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N.C. OCME Annual Report 1994

Back to Annual Report Index | Chapter 2

Chapter 1: Who We Are and What We Do

In North Carolina, most deaths, occur under non-suspicious circumstances from natural causes. The deceased individual usually has a history of life-threatening illness and dies under the care of a physician who, having provided treatment for that illness, is able to certify both the fact and cause of death. Most of these deaths occur in hospitals or other terminal care facilities, though some may occur in homes or other places. Under the laws of the State of North Carolina, a physician is obligated to certify the death of his patient if that patient dies of the disease or illness for which the physician provided treatment, and the death does not fall under medical examiner jurisdiction.

Problems arise, however, when someone who has no physician dies and thus, no one who can sign the death certificate. Likewise, when death occurs under suspicious circumstances or as a result of violence, the medical examiner system becomes involved. Societies have a special interest in violent, unnatural deaths and have evolved mechanisms to see that they are properly investigated. The problem of unattended deaths must also be solved since there is always, in the absence of confirmed medical history, the possibility that these deaths might be due to violence or external causes.

Deaths in North Carolina that are unattended, suspicious, or the result of violence (homicide, suicide, and accident) are investigated and certified by our State Medical Examiner System. Despite several attempts to improve the quality of medicolegal death investigation, prior to the passage of legislation in 1967, these deaths were, for the most part, investigated by an elected lay coroner. These county officials often lacked medical expertise and worked in isolation, dependent solely upon the resources within their individual counties to obtain medical input into death investigations.

In 1955, the North Carolina General Assembly passed legislation to allow individual counties to appoint medical examiners and to identify pathologists who were willing and able to perform autopsies when the medical examiners or coroners needed them. Legislation passed in 1965 allowed individual counties to abolish the office of coroner and to appoint a medical doctor to investigate deaths within their counties. Only a few counties acted upon this legislation. The Statewide Medical Examiner Act of 1967 further insured that medical input into death investigations would be rapid. By 1972, all the counties of the state either had physicians acting as county medical examiners or the coroner had been appointed acting medical examiner (and operated under the medical examiner statute with assistance and medical input from the Chief Medical Examiner's Office). Since that time, the medical examiner system has annually certified approximately 1/6 of all deaths that occur in North Carolina.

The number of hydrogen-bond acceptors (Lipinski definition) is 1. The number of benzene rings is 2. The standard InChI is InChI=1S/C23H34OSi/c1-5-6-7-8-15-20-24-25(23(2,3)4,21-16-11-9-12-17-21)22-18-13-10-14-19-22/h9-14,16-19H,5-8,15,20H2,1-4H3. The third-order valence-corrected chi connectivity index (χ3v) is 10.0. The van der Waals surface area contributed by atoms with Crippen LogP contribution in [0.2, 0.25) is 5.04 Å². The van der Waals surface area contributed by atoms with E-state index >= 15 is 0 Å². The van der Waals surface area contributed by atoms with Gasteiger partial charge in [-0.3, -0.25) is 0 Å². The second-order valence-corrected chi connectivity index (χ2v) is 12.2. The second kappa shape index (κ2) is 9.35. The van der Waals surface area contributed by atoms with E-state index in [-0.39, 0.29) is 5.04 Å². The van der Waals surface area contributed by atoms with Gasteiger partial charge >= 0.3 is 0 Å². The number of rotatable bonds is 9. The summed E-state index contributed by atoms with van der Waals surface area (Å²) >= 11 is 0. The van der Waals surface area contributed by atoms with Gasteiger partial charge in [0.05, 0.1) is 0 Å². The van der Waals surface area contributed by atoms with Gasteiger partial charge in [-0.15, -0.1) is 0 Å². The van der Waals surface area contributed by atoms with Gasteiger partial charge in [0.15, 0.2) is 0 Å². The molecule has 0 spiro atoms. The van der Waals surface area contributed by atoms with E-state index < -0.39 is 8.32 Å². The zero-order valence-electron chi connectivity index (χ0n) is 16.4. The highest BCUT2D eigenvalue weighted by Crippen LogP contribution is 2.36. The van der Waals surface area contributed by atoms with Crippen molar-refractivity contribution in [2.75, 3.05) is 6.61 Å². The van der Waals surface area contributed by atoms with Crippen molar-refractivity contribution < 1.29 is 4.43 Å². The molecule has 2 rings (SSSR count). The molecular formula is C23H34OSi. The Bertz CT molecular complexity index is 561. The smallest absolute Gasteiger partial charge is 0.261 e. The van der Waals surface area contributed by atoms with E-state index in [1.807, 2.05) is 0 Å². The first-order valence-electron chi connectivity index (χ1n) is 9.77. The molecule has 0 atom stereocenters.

The North Carolina Medical Examiner System is a network of over 600 medical doctors throughout North Carolina who voluntarily devote their time, energy, and medical expertise to see that deaths of a suspicious, unusual or unnatural nature are adequately investigated. At the county level, medical practitioners are appointed by the Chief Medical Examiner for three-year terms as county medical examiners. In counties where there are no physicians willing or able to serve, non-physicians may be appointed to serve as acting medical examiners. By law, medical examiners must be notified when a death occurs in their county that falls within the statutorily defined categories. The county medical examiners take charge of the body of the deceased and conduct such examination as is necessary to properly determine the cause and manner of death. These duties are all in addition to their normal roles as private practitioners.

In evaluating a case, they must consult with law enforcement officers, relatives, and/or other individuals who may have knowledge of the circumstances surrounding the death. They conduct a physical examination of the body to detect or rule out signs of violence. On many occasions, they visit the place where the death occurred or where the body was found in order to gather more data. In some instances, in order to properly complete their investigation, they may decide that an autopsy is necessary. The law gives them the authority to order an autopsy should they deem it advisable. Such an autopsy is performed by a pathologist who has been designated by the Chief Medical Examiner as competent and capable of performing the examination. Most of these pathologists are in private practice, like the medical examiners, and participate on a voluntary basis. They report their findings to the county medical examiners, who must consider them when they render their opinion as to the cause and manner of death.